Defense Minister Moshe Ya’alon met with his US counterpart Chuck Hagel in Washington Friday. The two leaders discussed elections in Iran and developments regarding Syria, and reaffirmed that their two countries will continue to work together to counter threats posed by Iran and remain prepared for a range of contingencies.
At the meeting, Ya’alon said the Iranian election will “make no difference,” because its results will be determined by Iranian Supreme Leader Ayatollah Ali Khamenei.
“Khamenei will be the one to determine the identity of the next president. We have to be tougher with Iran on the diplomatic front,” Ya’alon said, calling for stricter sanctions.
“It must be clear to them that the military option is on the table,” he said.
“Secretary Hagel and Minister Ya’alon also discussed the ongoing violence in Syria and condemned the use of chemical weapons by the Assad regime,” Pentagon Press Secretary George Little said. “Both noted the complexities of the situation and resolved to remain in close contact and continue to share information to support the defense of Israel.”
On the Syrian issue, Ya’alon said it was time to “brace for a lengthy civil war” as rebels struggle to secure more of the country from forces loyal to Syrian President Bashar Assad.
Ya’alon, for whom this was the first visit to Washington since being sworn in as defense minister in March, arrived at the Pentagon aboard a MV-22 Osprey tilt-rotor aircraft from Marine Corps Base Quantico, Va.
Hagel announced in April that the United States would make the V-22 available to Israel “as part of an unprecedented package of advance military capabilities that will increase Israel’s qualitative military edge,” Little said. At Quantico, he added, Ya’alon and his delegation experienced some of the Osprey’s unique capabilities as Israel plans to incorporate the aircraft into future military planning.
Ya’alon’s arrival in Washington coincided with the Obama administration’s announcement, Friday, that it would be sending weapons to help Syrian rebels groups fighting against Assad’s forces. The decision to arm the rebels, after nearly two years of fighting, came on the heels of a US announcement that it had conclusive evidence that the Syrian regime used chemical weapons against opposition forces.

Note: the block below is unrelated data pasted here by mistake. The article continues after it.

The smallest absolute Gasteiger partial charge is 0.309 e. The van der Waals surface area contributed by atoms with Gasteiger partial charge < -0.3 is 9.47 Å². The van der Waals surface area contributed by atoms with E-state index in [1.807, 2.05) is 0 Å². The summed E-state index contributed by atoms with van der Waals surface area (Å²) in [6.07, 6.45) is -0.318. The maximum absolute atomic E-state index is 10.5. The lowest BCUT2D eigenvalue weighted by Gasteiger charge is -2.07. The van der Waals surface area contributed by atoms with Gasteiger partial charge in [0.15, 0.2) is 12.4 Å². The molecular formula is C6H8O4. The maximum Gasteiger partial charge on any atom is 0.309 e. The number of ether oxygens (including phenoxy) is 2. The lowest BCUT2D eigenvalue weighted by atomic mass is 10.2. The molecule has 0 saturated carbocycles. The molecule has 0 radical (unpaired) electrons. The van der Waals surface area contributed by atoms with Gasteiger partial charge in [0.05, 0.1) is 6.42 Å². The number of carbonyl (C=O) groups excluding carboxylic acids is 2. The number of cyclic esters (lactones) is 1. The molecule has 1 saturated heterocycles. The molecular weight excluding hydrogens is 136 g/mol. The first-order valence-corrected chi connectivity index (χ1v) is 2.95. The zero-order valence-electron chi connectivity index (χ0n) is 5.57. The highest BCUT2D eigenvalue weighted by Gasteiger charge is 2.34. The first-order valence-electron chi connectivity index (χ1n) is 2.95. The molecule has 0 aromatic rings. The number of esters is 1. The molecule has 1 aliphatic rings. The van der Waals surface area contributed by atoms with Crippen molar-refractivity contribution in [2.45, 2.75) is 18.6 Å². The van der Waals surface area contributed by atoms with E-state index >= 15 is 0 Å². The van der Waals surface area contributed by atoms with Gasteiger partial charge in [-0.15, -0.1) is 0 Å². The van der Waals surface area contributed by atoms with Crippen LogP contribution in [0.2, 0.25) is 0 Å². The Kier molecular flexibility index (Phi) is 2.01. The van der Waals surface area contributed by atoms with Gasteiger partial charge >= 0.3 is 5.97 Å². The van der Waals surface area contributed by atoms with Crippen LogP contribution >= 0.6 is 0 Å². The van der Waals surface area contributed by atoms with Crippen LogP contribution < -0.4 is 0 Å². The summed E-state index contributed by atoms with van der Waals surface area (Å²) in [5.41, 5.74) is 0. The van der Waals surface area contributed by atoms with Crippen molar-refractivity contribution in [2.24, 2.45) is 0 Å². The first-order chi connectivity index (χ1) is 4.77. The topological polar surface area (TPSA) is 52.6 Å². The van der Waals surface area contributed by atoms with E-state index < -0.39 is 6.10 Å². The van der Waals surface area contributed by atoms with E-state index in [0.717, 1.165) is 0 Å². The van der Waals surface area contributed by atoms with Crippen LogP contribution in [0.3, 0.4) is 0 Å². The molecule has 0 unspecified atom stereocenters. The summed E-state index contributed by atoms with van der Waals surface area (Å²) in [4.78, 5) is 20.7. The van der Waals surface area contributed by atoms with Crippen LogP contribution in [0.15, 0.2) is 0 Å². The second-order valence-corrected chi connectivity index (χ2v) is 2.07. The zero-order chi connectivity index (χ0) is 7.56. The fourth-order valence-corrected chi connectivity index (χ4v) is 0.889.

Ahead of his visit, analysts predicted Ya’alon would do all in his power to convince his counterpart that Israel’s three red lines regarding strikes on Syrian soil are firm and that the US should do its utmost to convince Russia, Iran, and Syria that Israel is not bluffing.
On April 22, Ya’alon, standing alongside Hagel in Tel Aviv, had articulated three scenarios in which Israel would strike in Syria: if chemical weapons crossed into rogue hands, if Syria launched a cross-border attack against Israel, and if the regime transferred sophisticated weapons to Hezbollah.
And on three occasions Israel has reportedly acted. Once, in January, to thwart the transfer of a surface-to-air missile system called SA-17 and twice in May, apparently destroying an Iranian, Hezbollah-bound shipment of medium-range rockets called Fateh-110s.
However, earlier Friday, Ya’alon made a mildly surprising statement regarding future Israeli intervention in Syria, saying it would not do anything to interfere, in part because any such intervention could harm the side Israel favors.
“Any Israel intervention might affect the side that we might support, not for its benefit,” he said during an address at the Washington Institute for Near East Policy.
It was not entirely clear what Ya’alon meant by “the side that we might support,” since Israel has said repeatedly that it is not taking sides in the Syrian conflict.
Also on Friday the US House of Representatives passed a new defense authorization bill that would make it US policy to take “all necessary steps” to ensure Israel is able to “remove existential threats,” among them nuclear facilities in Iran.
“It is the policy of the United States to take all necessary steps to ensure that Israel possesses and maintains an independent capability to remove existential threats to its security and defend its vital national interests,” read the amendment to the National Defense Authorization Act passed Friday.
Mitch Ginsburg contributed to this report